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  • Contributors

William Egginton is Assistant Professor of Modern Languages and Literatures and of Comparative Literature at the University at Buffalo, where he teaches courses in literary history, literary theory, and philosophy. He received a Ph.D. in Comparative Literature from Stanford in 1999, and is the author of How the World Became a Stage: Presence, Theatricality, and the Question of Modernity (SUNY Press, forthcoming).

Michelle Kendrick is Assistant Professor of Electronic Media and Culture at Washington State University, Vancouver. She is a primary author of Red Planet: Scientific and Cultural Encounters with Mars, an interactive DVD published by the University of Pennsylvania Press, and co-editor of Eloquent Images: Visual Literacy in New Media (MIT, forthcoming). In addition, she has published widely on technology studies in various books and journals.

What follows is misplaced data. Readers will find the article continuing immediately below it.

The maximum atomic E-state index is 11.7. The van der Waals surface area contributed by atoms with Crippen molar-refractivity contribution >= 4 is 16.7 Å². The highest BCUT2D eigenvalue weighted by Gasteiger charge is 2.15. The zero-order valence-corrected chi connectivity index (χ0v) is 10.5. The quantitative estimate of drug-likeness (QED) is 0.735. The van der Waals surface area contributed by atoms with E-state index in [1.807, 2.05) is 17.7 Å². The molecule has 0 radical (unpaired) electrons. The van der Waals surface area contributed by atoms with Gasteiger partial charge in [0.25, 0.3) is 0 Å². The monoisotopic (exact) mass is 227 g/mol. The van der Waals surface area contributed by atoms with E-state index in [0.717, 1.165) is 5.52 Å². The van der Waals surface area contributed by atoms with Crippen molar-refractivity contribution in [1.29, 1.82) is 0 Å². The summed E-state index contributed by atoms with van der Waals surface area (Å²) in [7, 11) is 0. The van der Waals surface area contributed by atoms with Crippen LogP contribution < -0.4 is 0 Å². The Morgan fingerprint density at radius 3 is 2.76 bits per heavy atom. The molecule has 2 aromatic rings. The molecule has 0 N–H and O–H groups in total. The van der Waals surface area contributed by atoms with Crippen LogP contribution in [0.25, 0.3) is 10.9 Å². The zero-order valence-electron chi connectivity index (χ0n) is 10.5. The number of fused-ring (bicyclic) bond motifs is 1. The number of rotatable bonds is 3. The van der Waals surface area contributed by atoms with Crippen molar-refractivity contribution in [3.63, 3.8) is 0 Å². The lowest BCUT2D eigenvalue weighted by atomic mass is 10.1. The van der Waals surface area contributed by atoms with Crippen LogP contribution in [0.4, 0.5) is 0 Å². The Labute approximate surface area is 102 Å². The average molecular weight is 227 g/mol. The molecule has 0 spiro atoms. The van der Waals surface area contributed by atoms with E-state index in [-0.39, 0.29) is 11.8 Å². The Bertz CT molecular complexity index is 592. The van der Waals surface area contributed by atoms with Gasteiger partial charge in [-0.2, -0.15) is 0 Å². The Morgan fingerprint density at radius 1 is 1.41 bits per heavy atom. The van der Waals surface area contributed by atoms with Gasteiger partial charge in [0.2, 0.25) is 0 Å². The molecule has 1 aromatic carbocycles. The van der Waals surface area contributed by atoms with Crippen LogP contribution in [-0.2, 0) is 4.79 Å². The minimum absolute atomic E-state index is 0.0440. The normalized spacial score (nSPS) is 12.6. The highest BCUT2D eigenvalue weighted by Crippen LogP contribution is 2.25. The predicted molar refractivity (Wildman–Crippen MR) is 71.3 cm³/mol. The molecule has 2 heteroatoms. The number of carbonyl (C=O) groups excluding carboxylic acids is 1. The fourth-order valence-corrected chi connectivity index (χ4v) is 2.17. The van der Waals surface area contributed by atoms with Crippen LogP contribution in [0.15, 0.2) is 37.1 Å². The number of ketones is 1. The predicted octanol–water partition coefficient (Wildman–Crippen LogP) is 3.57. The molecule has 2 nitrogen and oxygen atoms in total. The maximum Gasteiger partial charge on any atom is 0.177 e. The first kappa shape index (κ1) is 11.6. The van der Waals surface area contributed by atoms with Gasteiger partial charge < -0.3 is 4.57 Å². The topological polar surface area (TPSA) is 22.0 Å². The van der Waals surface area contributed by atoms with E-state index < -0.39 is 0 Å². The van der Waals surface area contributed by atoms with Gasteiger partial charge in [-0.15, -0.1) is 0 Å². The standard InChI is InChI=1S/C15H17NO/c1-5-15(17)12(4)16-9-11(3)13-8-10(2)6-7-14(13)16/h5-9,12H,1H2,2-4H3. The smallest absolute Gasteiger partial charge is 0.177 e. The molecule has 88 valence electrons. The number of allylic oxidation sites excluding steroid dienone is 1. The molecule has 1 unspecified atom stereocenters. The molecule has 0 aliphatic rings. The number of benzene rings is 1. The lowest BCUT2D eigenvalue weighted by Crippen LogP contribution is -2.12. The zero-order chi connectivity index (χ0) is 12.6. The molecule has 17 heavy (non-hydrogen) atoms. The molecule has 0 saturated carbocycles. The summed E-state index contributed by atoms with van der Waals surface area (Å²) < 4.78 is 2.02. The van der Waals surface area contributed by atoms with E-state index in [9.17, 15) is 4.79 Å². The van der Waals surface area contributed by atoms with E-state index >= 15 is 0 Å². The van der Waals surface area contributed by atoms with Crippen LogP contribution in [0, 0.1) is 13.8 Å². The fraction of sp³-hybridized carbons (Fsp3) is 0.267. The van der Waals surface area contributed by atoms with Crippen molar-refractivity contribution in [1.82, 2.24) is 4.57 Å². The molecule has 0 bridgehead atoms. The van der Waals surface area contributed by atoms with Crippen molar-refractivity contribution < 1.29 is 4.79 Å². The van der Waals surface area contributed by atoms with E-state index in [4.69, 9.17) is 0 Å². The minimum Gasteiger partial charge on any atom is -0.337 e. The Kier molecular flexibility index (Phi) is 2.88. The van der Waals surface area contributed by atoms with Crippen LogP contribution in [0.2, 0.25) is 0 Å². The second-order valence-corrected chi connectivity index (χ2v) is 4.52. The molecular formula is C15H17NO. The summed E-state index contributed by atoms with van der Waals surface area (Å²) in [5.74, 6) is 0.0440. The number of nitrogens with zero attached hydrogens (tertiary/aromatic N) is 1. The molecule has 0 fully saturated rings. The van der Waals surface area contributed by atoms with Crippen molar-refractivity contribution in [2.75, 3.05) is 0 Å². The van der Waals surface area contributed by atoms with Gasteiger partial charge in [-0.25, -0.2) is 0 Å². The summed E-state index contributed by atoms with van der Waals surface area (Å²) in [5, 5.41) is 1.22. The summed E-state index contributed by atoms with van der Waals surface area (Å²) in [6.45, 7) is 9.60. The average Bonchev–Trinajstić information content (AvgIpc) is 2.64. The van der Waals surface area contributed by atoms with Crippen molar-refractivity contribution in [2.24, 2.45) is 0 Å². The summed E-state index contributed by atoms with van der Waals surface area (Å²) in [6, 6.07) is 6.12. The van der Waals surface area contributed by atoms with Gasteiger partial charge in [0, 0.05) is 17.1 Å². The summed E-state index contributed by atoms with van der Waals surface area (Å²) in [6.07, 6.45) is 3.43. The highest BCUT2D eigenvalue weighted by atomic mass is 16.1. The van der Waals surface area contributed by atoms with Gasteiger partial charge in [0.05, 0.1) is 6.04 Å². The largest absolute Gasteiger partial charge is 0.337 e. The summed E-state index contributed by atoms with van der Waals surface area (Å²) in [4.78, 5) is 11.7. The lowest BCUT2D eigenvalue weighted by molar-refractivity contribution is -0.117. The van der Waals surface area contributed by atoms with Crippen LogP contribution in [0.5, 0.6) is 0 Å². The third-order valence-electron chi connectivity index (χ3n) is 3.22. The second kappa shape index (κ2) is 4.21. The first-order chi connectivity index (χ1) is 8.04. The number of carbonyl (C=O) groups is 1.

Laura Otis is Associate Professor of English at Hofstra University. Trained as a neuroscientist, she now studies the relationship between literature and science. Otis is the author of Organic Memory (1994), Membranes (1999), and Networking (2001). She has translated Spanish neurobiologist Santiago Ramón y Cajal's science fiction stories into English and is editor of Oxford University Press's forthcoming Literature and Science in the Nineteenth-Century: An Anthology (2002). Recently awarded a MacArthur Foundation fellowship, Otis is working as a guest scholar at the Max-Planck-Institut für Wissenschaftsgeschichte in Berlin. [End Page 379]

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